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Mediate.com

Perception and Transparency in Mediation

by Phyllis Pollack
September 2013

PGP Mediation Blog by Phyllis G. Pollack

Phyllis  Pollack
Perception and transparency. Both are very importantin mediations and negotiations but can be so easily overlooked. This was brought home to me recently in a lengthy mediation that I conducted. It involved a commercial lease and the issue was whether money was owed by the tenant to the landlord for back property taxes and if so, how much. As one would expect, the landlord's audit revealed a higher amount owed than the tenant's.

I conducted the mediation using separate sessions. In the landlord's conference room sat one of the owners, the accounting person and the attorney. By happenstance, the owner- a very well educated sophisticated minority woman- sat on one side of a large conference table while her attorney and accounting person sat on the other side of the table. Whenever, I came into the room, I sat in the chair at the head of the table.

During many of my sessions with the landlord, and her accounting person and lawyer, the accounting person did most of the talking, explaining the various spread sheets to me and why the tenant's interpretation of them was not correct. Unconsciously, or as one might expect, I looked toward the accounting person so that my back was slightly turned towards the owner whenever the accounting person and/or the attorney was speaking. Whenever the owner was speaking, I would, naturally, face her with my back slightly turned to the accounting person and lawyer.

The matter did not settle. Suddenly, as we were ending the session, the owner told me in no uncertain terms that she had felt throughout the mediation that I had disrespected her because I had made very little eye contact with her; I had been focusing my attention on the accounting person and/or attorney. Thus, she strongly felt that I disrespected her and she did not like it one iota.

I was taken aback and, apologizing profusely, explained this was not the case at all: I was simply looking a lot in the direction of the accounting person as she had been doing much of the talking throughout the day and that when it came to discussing demands and offers, I did look at her, making eye contact.

While the owner accepted my apology, the incident troubled me a great deal as it came out of nowhere and hit me hard. So... I shared it with a colleague who does a lot of training. She explained that the incident really had nothing to do with me and everything to do with the owner's previous experiences and her perception of those experiences. That is, she had probably encountered many situations previously in which she truly believed and perceived she was being marginalized by others; she carried that history forward into this mediation. So, when I partially turned my back on her and/or spent a large amount of time speaking with the accounting person, she again believed and perceived that she was being marginalized even though as the owner and landlord, she was actually the most important person in the room. My actions in her mind reinforced her opinion that she was not being treated equally and thus not given the respect due. Consequently, at the end of the mediation session, she let me know in no uncertain terms that she did not appreciate the disrespect.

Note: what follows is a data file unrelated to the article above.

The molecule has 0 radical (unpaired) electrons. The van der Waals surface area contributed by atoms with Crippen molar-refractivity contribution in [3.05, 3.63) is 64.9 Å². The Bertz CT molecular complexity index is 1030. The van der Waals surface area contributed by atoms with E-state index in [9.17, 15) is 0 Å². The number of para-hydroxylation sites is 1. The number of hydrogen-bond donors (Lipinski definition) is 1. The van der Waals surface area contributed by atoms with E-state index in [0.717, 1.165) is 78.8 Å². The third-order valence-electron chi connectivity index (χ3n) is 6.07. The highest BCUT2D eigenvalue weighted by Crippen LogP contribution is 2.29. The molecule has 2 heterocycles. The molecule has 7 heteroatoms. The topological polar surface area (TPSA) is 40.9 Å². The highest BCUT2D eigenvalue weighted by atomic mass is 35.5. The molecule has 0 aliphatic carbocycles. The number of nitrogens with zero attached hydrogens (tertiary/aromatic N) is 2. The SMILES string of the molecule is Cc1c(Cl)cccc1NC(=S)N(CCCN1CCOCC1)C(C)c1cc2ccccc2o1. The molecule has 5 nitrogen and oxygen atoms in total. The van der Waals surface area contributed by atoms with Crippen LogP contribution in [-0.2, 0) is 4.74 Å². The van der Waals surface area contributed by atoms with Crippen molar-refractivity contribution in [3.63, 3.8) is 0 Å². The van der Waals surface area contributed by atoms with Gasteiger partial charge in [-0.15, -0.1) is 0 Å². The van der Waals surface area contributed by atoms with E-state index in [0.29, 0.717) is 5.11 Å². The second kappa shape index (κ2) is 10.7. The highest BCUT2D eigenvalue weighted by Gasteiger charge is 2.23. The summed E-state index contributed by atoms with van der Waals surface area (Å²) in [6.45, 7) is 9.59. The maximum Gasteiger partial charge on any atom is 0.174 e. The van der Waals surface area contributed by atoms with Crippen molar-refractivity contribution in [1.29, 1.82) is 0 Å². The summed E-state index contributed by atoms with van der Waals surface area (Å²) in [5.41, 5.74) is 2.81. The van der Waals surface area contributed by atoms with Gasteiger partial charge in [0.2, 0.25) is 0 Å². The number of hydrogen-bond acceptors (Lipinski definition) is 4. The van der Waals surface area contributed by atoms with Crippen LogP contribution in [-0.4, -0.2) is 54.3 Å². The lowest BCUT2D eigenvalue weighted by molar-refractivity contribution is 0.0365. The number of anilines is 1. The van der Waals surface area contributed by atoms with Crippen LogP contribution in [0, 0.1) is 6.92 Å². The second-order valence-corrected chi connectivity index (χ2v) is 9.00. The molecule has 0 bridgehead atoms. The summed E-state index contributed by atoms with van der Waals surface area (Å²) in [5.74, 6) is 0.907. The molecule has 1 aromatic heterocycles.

My friend suggested several remedies. One would be to be more conscious of the seating arrangements and request that everyone (parties and their attorneys) all sit on one side of the table or such that I can sit across from them and look at them all at the same time. Another would be to consciously, make more eye contact and conversation with each participant so that each feels that I am sharing my time equally amongst them and/or finally, to be very transparent at the outset by simply explaining that while I may be spending more time speaking with one or more of them, this does not mean that they are being excluded; to the contrary, I very much want to hear what each has to say as each of them is integral to the conversation and to the resolution of the matter. That is, they should not read anything into the fact that I may spend more time talking to one person rather than another.

Perception and Transparency.... Each is very important but so easy to overlook!

..... Just something to think about.

Biography


Phyllis Pollack with PGP Mediation uses a facilitative, interest-based approach. Her preferred mediation style is facilitative in the belief that the best and most durable resolutions are those achieved by the parties themselves. The parties generally know the business issues and priorities, personalities and obstacles to a successful resolution as well as their own needs better than any mediator or arbitrator. She does not impose her views or make decisions for the parties. Rather, Phyllis assists the parties in creating options that meet the needs and desires of both sides.  When appropriate, visual aids are used in preparing discussions and illustrating possible solutions. On the other hand, she is not averse to being proactive and offering a generous dose of reality, particularly when the process may have stalled due to unrealistic expectations of attorney or client, a failure to focus on needs rather than demands, or when one or more parties need to be reminded of the potential consequences of their failure to reach an agreement.



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